Colorado's lightning-fast growth is lining up the state for an epic political battle in two short years.
Census figures released Wednesday show the state has the seventh-fastest growth rate in the nation, with a burgeoning population of more than 5.6 million. That's enough babies and newcomers to net the state an eighth congressional district in 2020, prompting a fight over where the lines will be drawn for the new district.
That means the Democrats and the GOP will go to war to protect their incumbents and set boundaries that will swing the new seat into their camp.
"It won't be World War III, but it could be close," predicted Josh Dunn who teaches political science for the University of Colorado at Colorado Springs.
The state grew at an annual rate of 1.4 percent, adding nearly 80,000 new residents. The population in Idaho grew by 2.2 percent during the same period, leading the national rankings dominated by states in the West.
Since 2010, Colorado has added about 600,000 people. With the average congressional district representing about 700,000 people, Colorado is all but a lock to add a seat in the House.
"I think that's a huge deal," said Republican El Paso County Commissioner Mark Waller. "I have thought for the past three or four years that we would end up with another congressional district."
While the boundary lines for state offices are drawn by a nominally nonpartisan redistricting commission in Colorado, the state's General Assembly handles the congressional map.
"I'm sure it will be a big fight," said state Sen. Michael Merrifield, a Democrat from Manitou Springs. "It will be exciting."
The last time Colorado gained a House seat after the 2000 Census, the General Assembly spent months in a bloody fight that resulted in no congressional map gaining passage. The legislature's inability to agree on a map threw the fight into court, where the parties engaged in a lengthy legal battle.
Any fight over new boundaries will likely pivot on Colorado Springs, the state's deepest pool of Republican voters. Dunn said Democrats will likely seek to fence the GOP in, putting Colorado Springs in a single district.
"Concentrating the Republican vote in El Paso county improves Democrat chances elsewhere," he explained.
Republicans, though, could split El Paso County, using its powerful vote to improve GOP chances in two or more districts.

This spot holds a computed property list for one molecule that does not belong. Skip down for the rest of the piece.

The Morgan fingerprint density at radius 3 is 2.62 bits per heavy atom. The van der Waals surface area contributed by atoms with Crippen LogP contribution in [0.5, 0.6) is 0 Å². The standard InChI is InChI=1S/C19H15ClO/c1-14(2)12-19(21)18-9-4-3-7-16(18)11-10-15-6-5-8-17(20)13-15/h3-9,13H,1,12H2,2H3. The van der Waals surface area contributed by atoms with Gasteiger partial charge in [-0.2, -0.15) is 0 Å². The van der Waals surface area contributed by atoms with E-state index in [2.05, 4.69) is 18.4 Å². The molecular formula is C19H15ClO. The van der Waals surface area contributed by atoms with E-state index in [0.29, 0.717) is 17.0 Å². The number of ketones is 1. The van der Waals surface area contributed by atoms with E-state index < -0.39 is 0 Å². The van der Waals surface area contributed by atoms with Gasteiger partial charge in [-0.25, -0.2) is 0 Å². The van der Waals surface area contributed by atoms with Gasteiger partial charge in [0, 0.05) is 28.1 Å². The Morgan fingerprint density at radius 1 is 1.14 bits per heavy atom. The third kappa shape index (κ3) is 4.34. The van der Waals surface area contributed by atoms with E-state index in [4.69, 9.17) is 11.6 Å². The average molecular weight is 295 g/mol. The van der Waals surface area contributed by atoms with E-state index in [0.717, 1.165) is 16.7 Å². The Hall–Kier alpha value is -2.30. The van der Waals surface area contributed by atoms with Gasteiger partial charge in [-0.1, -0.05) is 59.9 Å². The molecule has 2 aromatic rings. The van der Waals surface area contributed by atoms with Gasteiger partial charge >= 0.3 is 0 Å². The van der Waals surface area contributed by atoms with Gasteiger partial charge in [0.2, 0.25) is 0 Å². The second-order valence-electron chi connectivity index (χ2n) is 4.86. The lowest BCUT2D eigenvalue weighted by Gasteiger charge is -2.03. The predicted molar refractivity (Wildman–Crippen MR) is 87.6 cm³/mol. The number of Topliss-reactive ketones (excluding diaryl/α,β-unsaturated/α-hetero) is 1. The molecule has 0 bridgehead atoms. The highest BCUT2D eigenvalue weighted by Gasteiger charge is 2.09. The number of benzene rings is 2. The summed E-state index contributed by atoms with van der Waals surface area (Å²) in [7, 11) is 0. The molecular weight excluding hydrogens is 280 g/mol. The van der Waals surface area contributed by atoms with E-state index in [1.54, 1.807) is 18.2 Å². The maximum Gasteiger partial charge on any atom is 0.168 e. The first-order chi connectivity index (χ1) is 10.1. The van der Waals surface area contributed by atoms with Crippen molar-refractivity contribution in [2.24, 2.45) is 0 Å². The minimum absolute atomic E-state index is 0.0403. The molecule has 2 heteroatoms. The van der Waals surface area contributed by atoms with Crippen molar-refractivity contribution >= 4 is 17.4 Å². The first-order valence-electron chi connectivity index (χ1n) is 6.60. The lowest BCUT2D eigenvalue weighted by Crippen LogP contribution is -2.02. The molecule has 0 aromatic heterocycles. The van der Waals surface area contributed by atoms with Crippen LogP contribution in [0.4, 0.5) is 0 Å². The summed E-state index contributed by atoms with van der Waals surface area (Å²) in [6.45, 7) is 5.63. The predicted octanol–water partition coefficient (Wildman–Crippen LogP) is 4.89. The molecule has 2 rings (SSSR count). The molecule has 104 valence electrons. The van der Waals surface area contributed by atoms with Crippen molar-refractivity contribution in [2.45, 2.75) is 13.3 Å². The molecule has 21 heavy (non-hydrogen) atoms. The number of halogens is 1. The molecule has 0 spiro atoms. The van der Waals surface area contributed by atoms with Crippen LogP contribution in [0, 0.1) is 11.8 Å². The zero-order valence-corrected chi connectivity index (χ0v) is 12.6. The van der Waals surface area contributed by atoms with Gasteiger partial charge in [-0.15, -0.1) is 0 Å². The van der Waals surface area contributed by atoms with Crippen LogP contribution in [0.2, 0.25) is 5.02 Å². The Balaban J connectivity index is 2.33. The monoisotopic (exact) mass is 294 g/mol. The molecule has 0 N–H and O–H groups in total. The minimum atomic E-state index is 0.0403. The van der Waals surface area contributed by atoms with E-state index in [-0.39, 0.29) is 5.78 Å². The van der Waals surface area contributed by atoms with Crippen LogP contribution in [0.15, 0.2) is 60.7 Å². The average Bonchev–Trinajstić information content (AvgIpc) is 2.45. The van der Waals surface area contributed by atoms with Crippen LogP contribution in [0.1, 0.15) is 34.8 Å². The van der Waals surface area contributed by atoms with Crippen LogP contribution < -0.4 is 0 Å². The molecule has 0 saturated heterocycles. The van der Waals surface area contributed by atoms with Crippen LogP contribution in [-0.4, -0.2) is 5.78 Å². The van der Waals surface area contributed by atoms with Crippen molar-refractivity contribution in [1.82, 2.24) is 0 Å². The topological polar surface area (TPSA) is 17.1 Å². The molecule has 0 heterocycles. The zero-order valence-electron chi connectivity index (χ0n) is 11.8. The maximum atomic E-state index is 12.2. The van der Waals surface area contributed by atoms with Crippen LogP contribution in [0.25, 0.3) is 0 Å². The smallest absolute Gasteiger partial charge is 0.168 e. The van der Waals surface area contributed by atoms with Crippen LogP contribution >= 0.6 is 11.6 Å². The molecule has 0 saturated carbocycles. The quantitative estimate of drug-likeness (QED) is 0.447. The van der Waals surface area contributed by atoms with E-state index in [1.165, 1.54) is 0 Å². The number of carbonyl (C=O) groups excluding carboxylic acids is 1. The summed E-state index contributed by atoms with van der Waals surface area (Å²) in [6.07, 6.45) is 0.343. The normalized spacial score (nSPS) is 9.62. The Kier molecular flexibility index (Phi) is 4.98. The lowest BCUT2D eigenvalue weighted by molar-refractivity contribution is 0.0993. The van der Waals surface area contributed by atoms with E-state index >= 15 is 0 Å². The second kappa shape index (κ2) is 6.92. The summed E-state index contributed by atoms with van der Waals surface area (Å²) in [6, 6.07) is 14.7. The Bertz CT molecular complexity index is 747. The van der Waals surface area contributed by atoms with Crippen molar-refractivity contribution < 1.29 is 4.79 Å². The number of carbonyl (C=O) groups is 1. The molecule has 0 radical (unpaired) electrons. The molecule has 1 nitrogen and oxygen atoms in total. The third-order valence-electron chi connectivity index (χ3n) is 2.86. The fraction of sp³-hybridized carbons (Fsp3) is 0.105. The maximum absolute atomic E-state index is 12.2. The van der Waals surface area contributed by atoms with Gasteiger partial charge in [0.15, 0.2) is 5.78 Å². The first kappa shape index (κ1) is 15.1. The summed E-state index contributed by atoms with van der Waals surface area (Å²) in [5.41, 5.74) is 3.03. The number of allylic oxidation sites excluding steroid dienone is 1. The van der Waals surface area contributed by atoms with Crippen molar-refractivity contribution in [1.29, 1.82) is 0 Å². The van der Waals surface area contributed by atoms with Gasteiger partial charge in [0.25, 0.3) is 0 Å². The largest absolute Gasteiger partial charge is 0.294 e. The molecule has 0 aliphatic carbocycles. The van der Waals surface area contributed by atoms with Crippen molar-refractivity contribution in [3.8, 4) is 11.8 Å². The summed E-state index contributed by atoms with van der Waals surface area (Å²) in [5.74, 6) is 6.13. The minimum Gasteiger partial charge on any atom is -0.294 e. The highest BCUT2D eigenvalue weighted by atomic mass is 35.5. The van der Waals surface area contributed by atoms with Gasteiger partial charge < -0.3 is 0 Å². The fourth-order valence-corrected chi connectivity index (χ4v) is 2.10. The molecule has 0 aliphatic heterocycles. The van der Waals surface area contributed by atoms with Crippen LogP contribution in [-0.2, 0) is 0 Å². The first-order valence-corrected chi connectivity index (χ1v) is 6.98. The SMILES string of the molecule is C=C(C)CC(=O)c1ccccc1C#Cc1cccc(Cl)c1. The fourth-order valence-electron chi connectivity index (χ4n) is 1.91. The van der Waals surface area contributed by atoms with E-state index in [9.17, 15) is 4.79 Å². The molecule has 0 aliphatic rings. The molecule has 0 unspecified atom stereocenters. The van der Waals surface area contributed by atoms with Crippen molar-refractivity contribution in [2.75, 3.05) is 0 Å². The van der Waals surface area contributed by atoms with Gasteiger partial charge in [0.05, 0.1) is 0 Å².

Putting more Republicans in the House could boost El Paso County's profile in Congress, Waller said.
"If we end up with more Republicans it changes the focus," he said.
But Colorado Springs is also a place that has the state's second-deepest pool of Democrats. Merrifield said putting those Democratic strongholds into a swing district could get Colorado Springs its first Democrat in the House since Harry H. Seldomridge stalked the halls of Congress 102 years ago.
"It will be really awesome if we have an opportunity to get a more moderate congressional member from Colorado Springs," Merrifield said.
State forecasts show that Colorado Springs is on track to get a second congressional district in the future - the population of the county is expected to top 1 million by 2050.
Politicians, though, aren't setting their sights that far out. The lawmakers who could hold sway over congressional redistricting will face the voters next year.
Merrified said that will add fuel to political battles of 2018.
"That will add another weight on the scales for 2018," he said.
Waller said that will give El Paso County voters a clear choice in 2018 - their ballots will sway congressional power for the state for years to come.
It's a time when the state's second city could wield out-sized political power.
"Our responsibility isn't to react to things in Denver, we need to be proactive rather than reactive," Waller said.
Dunn said both political parties will need wins now to gain power to redraw the congressional map. That means the political war starts now.
"There's a lot at stake," he said.
Contact Tom Roeder: 636-0240